I look at my bathrobe in the store and I see its utility and its price. Unless I do some research, beginning with the tag on the back of the neck that says, “Made in Turkey,” I don’t see the American directors of the company that profit from it, I don’t see the proletarian Turkish women in the sweatshop where it is produced, I don’t see the Turkish comprador who collects and export fee, or the army, etc. There is a history embodied in this bathrobe that is concealed beneath its appearance – an appearance I take for granted, as if it were natural, as if this bathrobe grew on a bathrobe tree. This concealment of social relations within the commodity is fetishization. It allows the working woman who bought it for me in the United States – in her role within the international division of labor as consumer – with no awareness of the working women half a world away, who worked all day for a pauper’s wages to produce these robes, and thereby concealed is the whole international structure in which the U.S. produces dollars and Turkey produces things-to-get-dollars.
The women toiling in the maquiladoras are among those globally whose unremunerated or poorly remunerated labor keeps the global economy moving, satisfying the demand for ever larger figures in profit columns. At an estimated average wage of $8 per day (for 9.5 hours per day, five days per week) the women of Ciudad Juárez find themselves in the latter category. While Ms. Leyva affirmed that advocating for a just wage is one important avenue towards a better quality of life (and you can see Katie’s recent post on a similar topic), she consistently returned to the necessity of addressing the wider social, economic, and political conditions under which these exploitative maquiladoras can bank on being a “financial savior.”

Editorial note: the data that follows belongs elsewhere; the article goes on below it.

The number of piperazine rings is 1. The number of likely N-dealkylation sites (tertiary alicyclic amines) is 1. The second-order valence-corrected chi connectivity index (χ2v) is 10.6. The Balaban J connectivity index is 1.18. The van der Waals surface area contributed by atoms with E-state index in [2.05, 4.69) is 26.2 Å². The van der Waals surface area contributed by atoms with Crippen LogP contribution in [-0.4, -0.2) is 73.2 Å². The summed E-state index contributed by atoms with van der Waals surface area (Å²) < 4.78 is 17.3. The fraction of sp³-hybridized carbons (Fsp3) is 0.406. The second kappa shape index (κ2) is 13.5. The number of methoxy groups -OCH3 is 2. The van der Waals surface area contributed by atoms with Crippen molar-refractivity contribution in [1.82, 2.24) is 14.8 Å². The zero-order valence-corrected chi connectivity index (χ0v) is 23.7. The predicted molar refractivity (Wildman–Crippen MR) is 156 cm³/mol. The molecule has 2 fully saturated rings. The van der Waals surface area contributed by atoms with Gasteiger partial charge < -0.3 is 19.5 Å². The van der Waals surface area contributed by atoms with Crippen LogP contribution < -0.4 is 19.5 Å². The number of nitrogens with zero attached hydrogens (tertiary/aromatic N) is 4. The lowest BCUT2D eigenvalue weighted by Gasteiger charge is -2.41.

In this larger conversation the issue of drug trafficking and related violence must factor prominently. Ms. Leyva had a number of revealing and disturbing things to say about the joint decision by Mexican President Felipe Calderon and the U.S. to militarize the border (think: $1 billion and a lot of weapons) as well as the tactics of narcotics cartels. These considerations were threaded throughout her presentation in a way I have not replicated here, only for the sake of length. Additionally she ran short on time and was not able to speak about the spate of femicides in the area, though her work with the Mexico Solidarity Network includes research in this area. I would like to take up both of these topics in a subsequent post.
In acknowledging the complexity of multi-faceted and interconnected problems Ms. Leyva demurred from simple solutions. I appreciated that when several questions following her talk took the form, “Would it be better if [one bad option] or [another bad option]?” she did not hesitate to say, basically, “neither,” and to affirm that real answers are hard to come by. She stated that the purpose of her speaking engagements is first of all to generate questions. I hope we can take the time to ask some of ourselves.
 Ms. Leyva acknowledged that in some cases conditions at the maquiladoras could be considered favorable, at least relatively speaking (ie. air-conditioned). However, such conditions clearly do not obtain in the home environments of the workers.
 Stan Goff, Full Spectrum Disorder (NY: Soft Skull Press, 2004), p. 200. His book chronicles his time as a Special Operations soldier in a series of U.S. military invasions (from Haiti, to Vietnam, to Latin America, to Somalia, to Iraq). The passage I cite is located in an interesting discussion of “social entropy” as a measure of worldwide capitalist interactions. It is no accident that his critical analysis of the military-industrial complex as a correlative characteristic of neoliberal economic policies aptly complements the presentation on Ciduad Juárez.